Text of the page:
How often do I need cupping?
That depends entirely on your body and your situation. Acute or short-term symptoms tend to resolve more quickly than long-term symptoms. I have some patients who come every other week for cupping treatments, while some patients only get it once a month. Because it has a cumulative effect, for chronic issues I recommend coming as often as possible for 4-6 treatments to get the best results, then re-evaluating. We will work together to develop a treatment plan that works well for you!
What are the contraindications (reasons not to get cupped)?
- If you are very weak, are dealing with a prolonged disease, or have low blood pressure, you may be able to receive cupping, but it will be gentle treatment and you should give yourself plenty of time to rest afterward
- If you have a bleeding disorder or taking blood thinners, cupping treatments may not be appropriate or done with extreme caution
- Pregnant people should not receive cupping on the low backs, sacrum, or abdomen
- Areas of severely dry/flaky, infected, broken, sunburned, burned, or inflamed skin
- Areas of edema, ascites, or swelling
- Broken bones, herniated discs, dislocations
- Severe health conditions such as cardiac failure, renal failure, liver failure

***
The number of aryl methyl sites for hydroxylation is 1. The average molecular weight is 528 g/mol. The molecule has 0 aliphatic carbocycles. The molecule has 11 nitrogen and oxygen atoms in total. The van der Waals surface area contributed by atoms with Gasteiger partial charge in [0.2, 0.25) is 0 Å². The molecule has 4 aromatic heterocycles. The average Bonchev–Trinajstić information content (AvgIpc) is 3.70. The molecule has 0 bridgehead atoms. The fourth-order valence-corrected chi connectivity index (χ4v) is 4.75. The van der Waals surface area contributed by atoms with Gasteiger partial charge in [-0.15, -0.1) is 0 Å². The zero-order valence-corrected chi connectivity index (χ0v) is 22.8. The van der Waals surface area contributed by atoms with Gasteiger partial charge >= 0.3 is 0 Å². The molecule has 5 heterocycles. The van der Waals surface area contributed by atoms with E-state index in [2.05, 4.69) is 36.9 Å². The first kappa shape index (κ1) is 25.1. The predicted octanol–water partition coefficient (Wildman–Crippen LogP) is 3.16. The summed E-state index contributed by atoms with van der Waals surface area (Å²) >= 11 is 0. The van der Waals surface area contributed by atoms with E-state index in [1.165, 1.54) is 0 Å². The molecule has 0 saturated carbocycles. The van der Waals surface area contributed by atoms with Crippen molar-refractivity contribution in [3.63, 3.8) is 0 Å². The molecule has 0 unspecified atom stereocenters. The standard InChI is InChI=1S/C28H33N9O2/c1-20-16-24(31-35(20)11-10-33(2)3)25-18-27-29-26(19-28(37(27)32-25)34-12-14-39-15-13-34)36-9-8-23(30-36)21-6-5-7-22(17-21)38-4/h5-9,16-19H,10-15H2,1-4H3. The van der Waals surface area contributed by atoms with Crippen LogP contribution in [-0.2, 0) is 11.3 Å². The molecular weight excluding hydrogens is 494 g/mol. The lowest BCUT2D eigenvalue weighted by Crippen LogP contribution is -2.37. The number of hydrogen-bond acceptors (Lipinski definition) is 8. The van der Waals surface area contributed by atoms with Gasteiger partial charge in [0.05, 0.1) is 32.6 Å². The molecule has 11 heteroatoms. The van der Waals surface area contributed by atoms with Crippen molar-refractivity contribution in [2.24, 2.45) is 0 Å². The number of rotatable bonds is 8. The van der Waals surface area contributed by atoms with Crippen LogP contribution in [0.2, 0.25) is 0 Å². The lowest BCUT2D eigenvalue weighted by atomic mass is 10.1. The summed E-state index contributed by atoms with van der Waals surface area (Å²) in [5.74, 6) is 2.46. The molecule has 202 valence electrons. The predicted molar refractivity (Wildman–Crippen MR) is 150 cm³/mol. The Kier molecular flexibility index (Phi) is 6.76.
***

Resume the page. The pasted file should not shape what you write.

How do I schedule?
I offer cupping in combination with TuiNa, a form of Chinese medical massage. These two work beautifully together to relief tension, reduce pain, and make you feel amazing!
New patients: If you’ve never been seen at the clinic before, you should book a 1 hour New Patient Cupping & Tui Na Visit ($80). We will chat about your health history and main areas of concern, then you will received 20-30 minutes of cupping and bodywork. I am still offering a 20% off New Patient Appointments special with code NEWPATIENT2016, bringing the price of the appointment down to $64. Deal!
Existing patients: If you have been seen at the clinic before, you can book a 30 minute ($40) or 60-minute ($80) Follow-Up Cupping & TuiNa session. The 30 minute session has 20 minutes of cupping and bodywork, the 60 minute session has 45 minutes of cupping and bodywork.
Cupping may also be offered as part of an Intial or Follow-Up Acupuncture Appointment.
You can book appointments online HERE.
Have questions? Want to chat before booking?
Contact me by phone at 612-787-7257 or by e-mail at firstname.lastname@example.org to schedule a FREE 15-minute phone consultation.
We can discuss your questions, concerns, and goals, as well as my approach and the services I offer, to see if working together would be a good fit. I look forward to getting to know you!
Image credit: Fire cupping illustration from http://www.itmonline.org/arts/cupping.htm